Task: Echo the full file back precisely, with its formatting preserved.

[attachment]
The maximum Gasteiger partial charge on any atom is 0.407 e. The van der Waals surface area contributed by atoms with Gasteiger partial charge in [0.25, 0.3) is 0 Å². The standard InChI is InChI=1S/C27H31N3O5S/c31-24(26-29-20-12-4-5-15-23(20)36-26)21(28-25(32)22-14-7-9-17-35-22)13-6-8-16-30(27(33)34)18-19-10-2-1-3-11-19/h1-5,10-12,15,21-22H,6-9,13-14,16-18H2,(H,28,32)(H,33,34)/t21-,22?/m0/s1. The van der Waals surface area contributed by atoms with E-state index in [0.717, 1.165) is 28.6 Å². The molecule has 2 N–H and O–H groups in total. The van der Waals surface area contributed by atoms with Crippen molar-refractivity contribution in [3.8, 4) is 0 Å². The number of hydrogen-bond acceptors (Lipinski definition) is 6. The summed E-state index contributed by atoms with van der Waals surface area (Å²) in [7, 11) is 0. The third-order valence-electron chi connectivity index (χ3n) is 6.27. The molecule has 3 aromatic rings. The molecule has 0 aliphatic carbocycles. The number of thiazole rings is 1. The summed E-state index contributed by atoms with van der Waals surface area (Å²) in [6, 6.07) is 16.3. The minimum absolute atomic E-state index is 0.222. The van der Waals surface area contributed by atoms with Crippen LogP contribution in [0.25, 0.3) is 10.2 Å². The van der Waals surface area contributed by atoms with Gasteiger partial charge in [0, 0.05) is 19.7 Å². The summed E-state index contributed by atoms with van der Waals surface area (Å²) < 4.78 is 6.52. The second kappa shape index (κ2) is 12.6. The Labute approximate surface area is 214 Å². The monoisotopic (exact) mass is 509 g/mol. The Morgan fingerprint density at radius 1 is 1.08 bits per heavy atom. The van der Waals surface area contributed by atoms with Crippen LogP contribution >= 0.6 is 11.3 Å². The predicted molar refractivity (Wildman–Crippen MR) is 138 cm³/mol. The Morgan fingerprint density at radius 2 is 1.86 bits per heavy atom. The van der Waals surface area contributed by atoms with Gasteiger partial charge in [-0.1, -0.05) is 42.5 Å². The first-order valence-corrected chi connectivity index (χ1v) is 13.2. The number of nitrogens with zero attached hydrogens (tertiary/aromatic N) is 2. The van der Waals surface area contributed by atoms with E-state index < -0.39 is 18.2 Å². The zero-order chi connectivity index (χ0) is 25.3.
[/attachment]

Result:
The maximum Gasteiger partial charge on any atom is 0.407 e. The van der Waals surface area contributed by atoms with Gasteiger partial charge in [0.25, 0.3) is 0 Å². The standard InChI is InChI=1S/C27H31N3O5S/c31-24(26-29-20-12-4-5-15-23(20)36-26)21(28-25(32)22-14-7-9-17-35-22)13-6-8-16-30(27(33)34)18-19-10-2-1-3-11-19/h1-5,10-12,15,21-22H,6-9,13-14,16-18H2,(H,28,32)(H,33,34)/t21-,22?/m0/s1. The van der Waals surface area contributed by atoms with E-state index in [0.717, 1.165) is 28.6 Å². The molecule has 2 N–H and O–H groups in total. The van der Waals surface area contributed by atoms with Crippen molar-refractivity contribution in [3.8, 4) is 0 Å². The number of hydrogen-bond acceptors (Lipinski definition) is 6. The summed E-state index contributed by atoms with van der Waals surface area (Å²) in [7, 11) is 0. The third-order valence-electron chi connectivity index (χ3n) is 6.27. The molecule has 3 aromatic rings. The molecule has 0 aliphatic carbocycles. The number of thiazole rings is 1. The summed E-state index contributed by atoms with van der Waals surface area (Å²) in [6, 6.07) is 16.3. The minimum absolute atomic E-state index is 0.222. The van der Waals surface area contributed by atoms with Crippen LogP contribution in [0.25, 0.3) is 10.2 Å². The van der Waals surface area contributed by atoms with Gasteiger partial charge in [0, 0.05) is 19.7 Å². The summed E-state index contributed by atoms with van der Waals surface area (Å²) < 4.78 is 6.52. The second kappa shape index (κ2) is 12.6. The Labute approximate surface area is 214 Å². The monoisotopic (exact) mass is 509 g/mol. The Morgan fingerprint density at radius 1 is 1.08 bits per heavy atom. The van der Waals surface area contributed by atoms with Crippen LogP contribution >= 0.6 is 11.3 Å². The predicted molar refractivity (Wildman–Crippen MR) is 138 cm³/mol. The Morgan fingerprint density at radius 2 is 1.86 bits per heavy atom. The van der Waals surface area contributed by atoms with Gasteiger partial charge in [-0.1, -0.05) is 42.5 Å². The first-order valence-corrected chi connectivity index (χ1v) is 13.2. The number of nitrogens with zero attached hydrogens (tertiary/aromatic N) is 2. The van der Waals surface area contributed by atoms with E-state index < -0.39 is 18.2 Å². The zero-order chi connectivity index (χ0) is 25.3.